Buying Less House Than You Can Afford

Recently, I was browsing through my journals from early 2007, the period when Sarah was pregnant with our second child and we realized that we needed a larger home. We spent a lot of our time in that period house-hunting. We had really turned our finances around over the previous year, and The Simple Dollar was beginning to become popular, so it was a very interesting time.

In my journals, I tried to keep notes on the houses we looked at. When I reflect on that time, I really only remember looking at a handful of houses, but my notes show me that we looked at a lot of houses.

So, what’s interesting about that? The first ten houses we looked at were all at least $50,000 more expensive than the house we ended up buying.

Our initial assumptions about the house we needed were very much on the high end. We were looking at houses with five bedrooms, huge amounts of open space on the lower floor, basements that were either finished into a giant parlor or could be finished in such a way, amazing open kitchens with huge islands, and so forth.

These are things that we desired in a home, but honestly, we didn’t need them, particularly in our first home.

What changed our minds? A few things did.

First, we sat down and talked about what we actually needed in a house at that time. Although we really wanted all kinds of neat things, we didn’t need them. We needed three or maybe four bedrooms. We didn’t need a really big kitchen. We only needed a single modestly-sized family gathering room.

Everything else, when we got right down to it, was unnecessary.

Our second clue was when we seriously calculated what our homeowner expenses would look like. Insurance was much higher. We’d be facing property taxes. Our utility bills would jump. Our actual cost of living there would also jump, as our rent in our small apartment was quite a bit lower than our expected mortgage payments. Any repairs would come out of our pocket, not that of the landlord.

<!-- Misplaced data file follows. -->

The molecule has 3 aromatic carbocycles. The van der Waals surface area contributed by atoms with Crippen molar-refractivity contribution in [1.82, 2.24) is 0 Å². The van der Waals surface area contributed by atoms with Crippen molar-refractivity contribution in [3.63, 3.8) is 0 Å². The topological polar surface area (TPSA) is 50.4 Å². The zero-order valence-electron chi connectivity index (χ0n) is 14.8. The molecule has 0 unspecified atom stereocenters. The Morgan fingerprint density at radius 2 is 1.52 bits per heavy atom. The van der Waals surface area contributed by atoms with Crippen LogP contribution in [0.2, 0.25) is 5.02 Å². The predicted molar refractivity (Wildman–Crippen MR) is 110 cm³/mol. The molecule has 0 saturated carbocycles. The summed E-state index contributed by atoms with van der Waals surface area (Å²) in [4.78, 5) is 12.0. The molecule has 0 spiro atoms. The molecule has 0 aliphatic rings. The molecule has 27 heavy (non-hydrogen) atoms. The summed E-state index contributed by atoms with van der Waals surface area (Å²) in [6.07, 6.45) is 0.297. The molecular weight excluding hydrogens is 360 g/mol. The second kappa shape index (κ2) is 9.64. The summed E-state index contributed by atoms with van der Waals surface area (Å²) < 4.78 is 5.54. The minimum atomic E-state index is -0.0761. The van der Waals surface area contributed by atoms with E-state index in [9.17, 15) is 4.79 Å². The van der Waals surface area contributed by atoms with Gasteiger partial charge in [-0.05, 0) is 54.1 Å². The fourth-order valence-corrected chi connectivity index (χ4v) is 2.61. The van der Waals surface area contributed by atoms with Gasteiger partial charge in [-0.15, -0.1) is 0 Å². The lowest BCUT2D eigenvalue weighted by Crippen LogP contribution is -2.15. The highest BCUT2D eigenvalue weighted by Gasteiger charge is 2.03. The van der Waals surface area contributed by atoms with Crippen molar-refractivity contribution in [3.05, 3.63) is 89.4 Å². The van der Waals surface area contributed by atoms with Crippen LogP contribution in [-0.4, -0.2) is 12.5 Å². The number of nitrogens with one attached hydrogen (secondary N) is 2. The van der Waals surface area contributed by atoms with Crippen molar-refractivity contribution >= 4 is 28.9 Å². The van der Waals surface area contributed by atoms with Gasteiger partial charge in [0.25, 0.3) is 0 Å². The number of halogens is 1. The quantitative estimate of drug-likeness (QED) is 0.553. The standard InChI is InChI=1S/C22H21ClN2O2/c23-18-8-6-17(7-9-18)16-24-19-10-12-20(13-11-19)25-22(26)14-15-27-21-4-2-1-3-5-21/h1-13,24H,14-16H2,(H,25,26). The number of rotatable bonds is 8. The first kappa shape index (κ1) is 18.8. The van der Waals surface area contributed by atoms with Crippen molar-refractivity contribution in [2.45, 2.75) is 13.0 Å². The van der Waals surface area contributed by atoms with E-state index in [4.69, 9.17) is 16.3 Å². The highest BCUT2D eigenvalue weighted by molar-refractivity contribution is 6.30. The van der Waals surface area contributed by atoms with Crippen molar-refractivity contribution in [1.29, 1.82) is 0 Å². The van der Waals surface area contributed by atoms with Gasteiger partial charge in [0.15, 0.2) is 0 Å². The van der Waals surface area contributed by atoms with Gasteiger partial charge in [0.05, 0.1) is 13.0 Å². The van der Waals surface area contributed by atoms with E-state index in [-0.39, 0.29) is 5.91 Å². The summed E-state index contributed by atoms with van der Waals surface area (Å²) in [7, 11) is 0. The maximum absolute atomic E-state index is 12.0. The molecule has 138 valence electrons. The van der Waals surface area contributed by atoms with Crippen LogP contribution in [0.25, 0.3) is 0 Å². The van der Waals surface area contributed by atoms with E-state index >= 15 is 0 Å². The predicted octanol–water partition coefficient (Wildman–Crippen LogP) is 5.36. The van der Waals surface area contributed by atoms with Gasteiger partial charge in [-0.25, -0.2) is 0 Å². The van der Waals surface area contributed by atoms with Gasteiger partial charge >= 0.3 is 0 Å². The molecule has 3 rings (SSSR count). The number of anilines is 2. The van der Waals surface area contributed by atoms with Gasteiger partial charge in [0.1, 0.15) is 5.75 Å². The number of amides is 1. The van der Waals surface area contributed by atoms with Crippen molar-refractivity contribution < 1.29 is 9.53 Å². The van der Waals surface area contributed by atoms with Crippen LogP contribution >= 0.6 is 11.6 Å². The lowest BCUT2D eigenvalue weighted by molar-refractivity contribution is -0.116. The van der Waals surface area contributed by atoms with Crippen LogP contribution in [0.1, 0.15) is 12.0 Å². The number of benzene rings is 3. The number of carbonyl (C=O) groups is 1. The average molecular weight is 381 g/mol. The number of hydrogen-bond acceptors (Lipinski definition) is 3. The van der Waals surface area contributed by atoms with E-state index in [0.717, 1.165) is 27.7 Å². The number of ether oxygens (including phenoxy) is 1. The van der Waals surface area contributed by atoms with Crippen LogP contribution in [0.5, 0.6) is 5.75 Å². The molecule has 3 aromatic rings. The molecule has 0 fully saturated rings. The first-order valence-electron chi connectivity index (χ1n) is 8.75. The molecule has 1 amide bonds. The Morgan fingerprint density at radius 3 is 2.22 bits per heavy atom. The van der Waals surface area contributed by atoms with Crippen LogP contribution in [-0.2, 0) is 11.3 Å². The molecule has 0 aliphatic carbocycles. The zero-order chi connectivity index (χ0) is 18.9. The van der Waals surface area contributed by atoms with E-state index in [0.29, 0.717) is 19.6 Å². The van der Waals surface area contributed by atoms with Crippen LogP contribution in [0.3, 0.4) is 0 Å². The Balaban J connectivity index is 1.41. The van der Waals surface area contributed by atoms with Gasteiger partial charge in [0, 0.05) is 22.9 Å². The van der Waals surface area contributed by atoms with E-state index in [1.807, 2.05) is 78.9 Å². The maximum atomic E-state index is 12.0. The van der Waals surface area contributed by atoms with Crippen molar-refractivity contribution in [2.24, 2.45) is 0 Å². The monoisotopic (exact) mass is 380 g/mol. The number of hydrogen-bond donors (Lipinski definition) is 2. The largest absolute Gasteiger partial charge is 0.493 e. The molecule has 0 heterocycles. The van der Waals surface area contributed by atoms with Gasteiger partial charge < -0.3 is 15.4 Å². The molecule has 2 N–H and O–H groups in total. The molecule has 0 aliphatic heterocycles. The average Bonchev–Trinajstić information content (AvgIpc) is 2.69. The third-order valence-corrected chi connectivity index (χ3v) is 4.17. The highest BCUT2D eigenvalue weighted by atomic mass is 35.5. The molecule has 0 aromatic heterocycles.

It’s not just a matter of comparing your mortgage bill to your rent. Home ownership comes with quite a few additional expenses that you’ll have to deal with.

For us, the final straw was a serious talk with our lender. She was quite happy to lend us any amount we asked for, but our lender actually had a conscience. She told us that in good conscience she wouldn’t sign off on a large preapproval, but only one for a relatively small amount. Why? On paper, it was an acceptable risk for the bank, but in reality, it was a pretty big risk for them – and for us, too. Home ownership is financially hard, especially at first.

Our lender was right, and I truly wish all lenders acted with such responsibility during the housing bubble.

After that, we started searching in our own price range, and we eventually found a perfect house that really met our needs that was well within a reasonable price range for us. We’ve lived here for several years and couldn’t be happier with our decision.

When you’re shopping for a house, particularly your first one, you don’t need the house you think you do. Aim lower. You’ll find that you won’t be choked by your finances and that the house actually works really well for you. Build up some equity and maybe in a few years you can move on to the house of your dreams. It’s a far better path than the tightrope walk that comes with a house that exceeds your means to easily pay for it.

Trent Hamm
Trent Hamm
Founder of The Simple Dollar

Trent Hamm founded The Simple Dollar in 2006 after developing innovative financial strategies to get out of debt. Since then, he’s written three books (published by Simon & Schuster and Financial Times Press), contributed to Business Insider, US News & World Report, Yahoo Finance, and Lifehacker, and been featured in The New York Times, TIME, Forbes, The Guardian, and elsewhere.

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